August 12, 2014 § Leave a comment
Ever have one of those days when you come home from work, and it’s — ugh — too hot to cook dinner, and yet, you still want a satisfying, homemade meal? Sometimes you just gotta go with your cravings and make something on the fly! This was exactly what long-time 650 resident and avid gardener, Suzanne, did last week. Her answer to dinner on a muggy 650 night? Create a delicious Tomato-Watermelon Salad with items she had on hand, some of which came from her own garden. She posted the result to Facebook, and it was stunning — not only beautiful, but easy to make!
I think everyone who saw that post asked for the recipe — including me. Except, there wasn’t one, exactly. Suzanne knew what she wanted to make, but couldn’t find a recipe that worked for her, so she created her own. And fortunately for us, she’s been kind enough to provide the recipe for her Tomato-Watermelon Salad here on 650Food. The text and image below are all hers (thank you again, Suzanne!). Quantities are approximate, so just adjust to your taste and enjoy!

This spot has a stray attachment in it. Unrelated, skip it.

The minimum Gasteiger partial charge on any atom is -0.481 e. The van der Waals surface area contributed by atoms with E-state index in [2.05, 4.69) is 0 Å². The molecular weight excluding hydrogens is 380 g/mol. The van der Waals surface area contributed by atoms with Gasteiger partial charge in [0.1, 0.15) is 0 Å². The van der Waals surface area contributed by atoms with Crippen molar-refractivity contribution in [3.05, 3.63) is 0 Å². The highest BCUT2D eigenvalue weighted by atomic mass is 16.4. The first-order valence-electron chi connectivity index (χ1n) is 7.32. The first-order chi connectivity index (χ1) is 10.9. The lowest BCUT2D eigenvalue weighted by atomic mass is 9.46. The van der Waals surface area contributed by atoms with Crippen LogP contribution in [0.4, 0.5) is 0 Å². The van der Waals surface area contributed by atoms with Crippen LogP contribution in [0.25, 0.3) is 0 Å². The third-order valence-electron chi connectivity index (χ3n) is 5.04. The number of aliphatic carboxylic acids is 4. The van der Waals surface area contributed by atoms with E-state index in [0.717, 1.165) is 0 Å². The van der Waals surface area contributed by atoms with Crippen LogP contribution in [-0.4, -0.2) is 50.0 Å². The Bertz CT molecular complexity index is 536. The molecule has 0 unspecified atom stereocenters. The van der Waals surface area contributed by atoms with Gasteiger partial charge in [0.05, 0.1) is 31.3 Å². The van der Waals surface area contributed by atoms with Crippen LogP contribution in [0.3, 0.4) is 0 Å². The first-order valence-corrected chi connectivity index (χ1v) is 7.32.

On a recent warm summer evening with uncharacteristic residual monsoonal moisture (I confess, I am a Bay Area Native and can’t tolerate an ounce of humidity!), I craved a watermelon-tomato salad. Not being completely jazzed about some of the recipes I’d seen, I decided to create my own. Fortunately, I was blessed with fresh tomatoes and basil from our garden – and with simple dishes such as this, freshness is essential. It was quick and easy — and just right for beating the heat.
Recipe: Tomato-Watermelon Salad
Yield: Serves 2
For two servings I used approximately
1 cup cherry tomatoes
1 cup watermelon
¼ cup thinly sliced red onion
½ can white cannellini beans
2 tablespoons fresh basil, cut into chiffonade